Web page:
Etymology
Advertisement
Hunan 
Chinese province, literally "south of the lake" (Dongting), from hu "lake" + nan "south." Related: Hunanese.
Related entries & more 
Advertisement
hyoid (adj.)
"having the form of the Greek capital letter upsilon" (ϒ), 1811, from French hyoïde (16c.), from Modern Latin hyoides, from Greek hyoeides "shaped like the letter U," from hu "letter U" (in later Greek called upsilon) + -oeides "like" (see -oid).
Related entries & more 
Navajo 
Athabaskan people and language, 1780, from Spanish Apaches de Nabaju (1629), from Tewa (Tanoan) Navahu, said to mean literally "large field" or "large planted field," containing nava "field" and hu "valley." Spanish Navajo was used 17c. in reference to the area now in northwestern New Mexico.
Related entries & more 
high (n.2)
"thought, understanding," Old English hyge, cognate with Old Saxon hugi, Old High German hugi, Old Norse hygr, Swedish hög, Danish hu. Obsolete from 13c. in English and also lost in Modern German, but formerly an important Germanic word.
Related entries & more 
how (adv.)
Old English hu "how," from Proto-Germanic *hwo (source also of Old Saxon hwo, Old Frisian, Middle Dutch hu, Dutch hoe, German wie, Gothic hvaiwa "how"), an adverbial form from PIE root *kwo-, stem of relative and interrogative pronouns. Practically a doublet of why, differentiated in form and use.

How come? for "why?" is recorded from 1848 [Bartlett]. Emphatic phrase and how! is recorded from 1865. The formulation was common in book and article titles ("The National Debt, and How to Pay It"), but Pennsylvania writer Bayard Taylor, in whom it is first recorded, seems to have regarded it as a German or German-American expression.
Related entries & more 
Advertisement
wahoo (n.)
type of large marine fish caught near Key West, 1884, of unknown origin. As the name of North American trees or shrubs, 1770, from distortions of native names; especially the "burning bush," from Dakota (Siouan) wahu, from wa- "arrow" + -hu "wood." In reference to the winged elm, it is from Muskogee vhahwv.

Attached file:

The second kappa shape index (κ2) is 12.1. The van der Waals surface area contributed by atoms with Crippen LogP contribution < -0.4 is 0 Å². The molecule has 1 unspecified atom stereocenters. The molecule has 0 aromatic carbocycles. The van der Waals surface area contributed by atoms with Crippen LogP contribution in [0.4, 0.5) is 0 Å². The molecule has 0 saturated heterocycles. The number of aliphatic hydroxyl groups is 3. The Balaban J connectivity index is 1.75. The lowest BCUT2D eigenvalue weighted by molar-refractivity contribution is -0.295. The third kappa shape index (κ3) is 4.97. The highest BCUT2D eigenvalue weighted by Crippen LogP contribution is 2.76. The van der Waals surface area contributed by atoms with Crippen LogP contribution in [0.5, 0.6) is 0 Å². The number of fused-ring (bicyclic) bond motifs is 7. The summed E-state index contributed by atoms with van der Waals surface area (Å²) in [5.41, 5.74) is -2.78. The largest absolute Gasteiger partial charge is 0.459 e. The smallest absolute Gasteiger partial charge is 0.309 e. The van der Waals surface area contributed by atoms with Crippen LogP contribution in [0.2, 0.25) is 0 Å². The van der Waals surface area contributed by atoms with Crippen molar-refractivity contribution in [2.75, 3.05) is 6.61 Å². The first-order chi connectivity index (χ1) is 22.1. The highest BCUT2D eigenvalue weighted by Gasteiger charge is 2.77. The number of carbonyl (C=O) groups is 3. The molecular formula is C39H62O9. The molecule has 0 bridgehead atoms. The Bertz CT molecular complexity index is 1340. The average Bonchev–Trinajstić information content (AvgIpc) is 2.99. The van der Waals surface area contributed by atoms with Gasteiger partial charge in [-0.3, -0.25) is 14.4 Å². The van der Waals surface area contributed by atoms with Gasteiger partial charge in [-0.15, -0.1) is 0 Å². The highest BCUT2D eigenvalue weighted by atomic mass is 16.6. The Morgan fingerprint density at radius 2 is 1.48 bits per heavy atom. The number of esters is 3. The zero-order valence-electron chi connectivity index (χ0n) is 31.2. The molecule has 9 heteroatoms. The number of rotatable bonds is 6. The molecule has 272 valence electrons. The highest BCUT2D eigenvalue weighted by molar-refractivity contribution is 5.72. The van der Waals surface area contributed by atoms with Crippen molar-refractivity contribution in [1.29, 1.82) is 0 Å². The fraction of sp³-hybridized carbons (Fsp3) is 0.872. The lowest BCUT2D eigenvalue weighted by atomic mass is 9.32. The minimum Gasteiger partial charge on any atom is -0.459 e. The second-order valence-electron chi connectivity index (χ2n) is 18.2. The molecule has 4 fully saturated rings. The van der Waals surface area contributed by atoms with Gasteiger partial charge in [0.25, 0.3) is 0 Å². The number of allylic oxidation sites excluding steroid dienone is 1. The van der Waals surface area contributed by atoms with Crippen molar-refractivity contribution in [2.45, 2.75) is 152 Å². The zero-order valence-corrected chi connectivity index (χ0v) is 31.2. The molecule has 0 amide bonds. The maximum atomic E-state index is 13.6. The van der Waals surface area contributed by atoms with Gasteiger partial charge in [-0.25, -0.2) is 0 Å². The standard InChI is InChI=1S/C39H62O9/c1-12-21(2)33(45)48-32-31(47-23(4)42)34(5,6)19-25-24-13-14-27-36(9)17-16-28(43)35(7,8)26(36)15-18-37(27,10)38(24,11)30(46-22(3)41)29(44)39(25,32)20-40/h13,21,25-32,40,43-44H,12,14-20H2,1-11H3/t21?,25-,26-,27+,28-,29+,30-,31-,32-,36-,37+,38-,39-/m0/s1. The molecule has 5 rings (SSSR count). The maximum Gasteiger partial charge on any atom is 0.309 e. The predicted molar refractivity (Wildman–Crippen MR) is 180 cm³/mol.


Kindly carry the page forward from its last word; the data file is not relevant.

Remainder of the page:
Related entries & more 
Euphrates 

Mesopotamian river, arising in Armenia and flowing to the Persian Gulf, Old English Eufrate, from Greek Euphrates, from Old Persian Ufratu, perhaps from Avestan huperethuua "good to cross over," from hu- "good" + peretu- "ford" (from PIE root *per- (2) "to lead, pass over"). But Kent says "probably a popular etymologizing in O.P. of a local non-Iranian name" ["Old Persian," p.176]. In Akkadian, purattu. Related: Euphratean.

Related entries & more 
eu- 
word-forming element, in modern use meaning "good, well," from Greek eus "good," eu "well" (adv.), also "luckily, happily" (opposed to kakos), as a noun, "the right, the good cause," from PIE *(e)su- "good" (source also of Sanskrit su- "good," Avestan hu- "good"), originally a suffixed form of root *es- "to be." In compounds the Greek word had more a sense of "greatness, abundance, prosperity," and was opposed to dys-.
Related entries & more 
howsoever (adv.)
late 14c., how so evere "no matter how, however," an emphatic form of how-so "in what(ever) way" (late Old English hu se), from how (adv.) + so (adv.); + ever.

A parallel and earlier form in Middle English was howsomever (early 14c.), which survived through 18c. in provincial English and after that was counted a vulgar Americanism by English writers; it is the same compound but with the obsolete conjunction sum, from Old Norse sem "as, that" (cognate with Danish and Swedish som) in place of so.
Related entries & more 
Hubert 
masc. proper name, from French, from Old High German Hugubert, literally "bright-minded," from hugu "mind" (see Hugh) + beraht "bright" (from PIE root *bhereg- "to shine; bright, white.").
Related entries & more